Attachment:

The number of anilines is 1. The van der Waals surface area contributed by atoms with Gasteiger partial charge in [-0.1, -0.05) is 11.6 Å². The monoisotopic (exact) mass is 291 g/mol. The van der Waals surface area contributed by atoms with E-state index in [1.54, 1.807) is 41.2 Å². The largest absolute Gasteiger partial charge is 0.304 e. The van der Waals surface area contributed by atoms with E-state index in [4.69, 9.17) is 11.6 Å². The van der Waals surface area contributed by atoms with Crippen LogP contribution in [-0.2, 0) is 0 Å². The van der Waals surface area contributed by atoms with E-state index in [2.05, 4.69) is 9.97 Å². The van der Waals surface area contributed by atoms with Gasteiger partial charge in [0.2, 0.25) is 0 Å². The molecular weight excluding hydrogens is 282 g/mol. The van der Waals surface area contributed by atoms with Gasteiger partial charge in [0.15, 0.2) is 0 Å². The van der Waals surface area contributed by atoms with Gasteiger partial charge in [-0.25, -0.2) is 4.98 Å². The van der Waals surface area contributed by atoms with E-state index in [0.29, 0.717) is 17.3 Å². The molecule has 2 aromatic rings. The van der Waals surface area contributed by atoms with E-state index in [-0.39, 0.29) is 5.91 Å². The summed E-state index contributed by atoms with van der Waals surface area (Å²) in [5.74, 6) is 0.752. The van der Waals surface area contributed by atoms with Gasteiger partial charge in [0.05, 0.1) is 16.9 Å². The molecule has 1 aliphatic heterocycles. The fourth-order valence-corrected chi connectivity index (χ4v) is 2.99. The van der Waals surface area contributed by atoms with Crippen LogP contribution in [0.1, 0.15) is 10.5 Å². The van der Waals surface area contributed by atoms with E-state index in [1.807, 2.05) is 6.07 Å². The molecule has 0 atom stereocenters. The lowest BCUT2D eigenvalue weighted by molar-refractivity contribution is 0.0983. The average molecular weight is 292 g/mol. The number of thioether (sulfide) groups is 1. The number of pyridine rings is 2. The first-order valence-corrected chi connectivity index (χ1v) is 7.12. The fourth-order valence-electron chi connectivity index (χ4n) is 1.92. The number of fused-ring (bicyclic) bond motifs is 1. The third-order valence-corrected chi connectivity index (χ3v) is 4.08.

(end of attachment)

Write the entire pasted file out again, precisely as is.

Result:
The number of anilines is 1. The van der Waals surface area contributed by atoms with Gasteiger partial charge in [-0.1, -0.05) is 11.6 Å². The monoisotopic (exact) mass is 291 g/mol. The van der Waals surface area contributed by atoms with E-state index in [1.54, 1.807) is 41.2 Å². The largest absolute Gasteiger partial charge is 0.304 e. The van der Waals surface area contributed by atoms with E-state index in [4.69, 9.17) is 11.6 Å². The van der Waals surface area contributed by atoms with Crippen LogP contribution in [-0.2, 0) is 0 Å². The van der Waals surface area contributed by atoms with E-state index in [2.05, 4.69) is 9.97 Å². The van der Waals surface area contributed by atoms with Gasteiger partial charge in [0.2, 0.25) is 0 Å². The molecular weight excluding hydrogens is 282 g/mol. The van der Waals surface area contributed by atoms with Gasteiger partial charge in [0.15, 0.2) is 0 Å². The van der Waals surface area contributed by atoms with Gasteiger partial charge in [-0.25, -0.2) is 4.98 Å². The van der Waals surface area contributed by atoms with E-state index in [0.29, 0.717) is 17.3 Å². The molecule has 2 aromatic rings. The van der Waals surface area contributed by atoms with E-state index in [-0.39, 0.29) is 5.91 Å². The summed E-state index contributed by atoms with van der Waals surface area (Å²) in [5.74, 6) is 0.752. The van der Waals surface area contributed by atoms with Gasteiger partial charge in [0.05, 0.1) is 16.9 Å². The molecule has 1 aliphatic heterocycles. The fourth-order valence-corrected chi connectivity index (χ4v) is 2.99. The van der Waals surface area contributed by atoms with Crippen LogP contribution in [0.1, 0.15) is 10.5 Å². The van der Waals surface area contributed by atoms with E-state index in [1.807, 2.05) is 6.07 Å². The molecule has 0 atom stereocenters. The lowest BCUT2D eigenvalue weighted by molar-refractivity contribution is 0.0983. The average molecular weight is 292 g/mol. The number of thioether (sulfide) groups is 1. The number of pyridine rings is 2. The first-order valence-corrected chi connectivity index (χ1v) is 7.12. The fourth-order valence-electron chi connectivity index (χ4n) is 1.92. The number of fused-ring (bicyclic) bond motifs is 1. The third-order valence-corrected chi connectivity index (χ3v) is 4.08.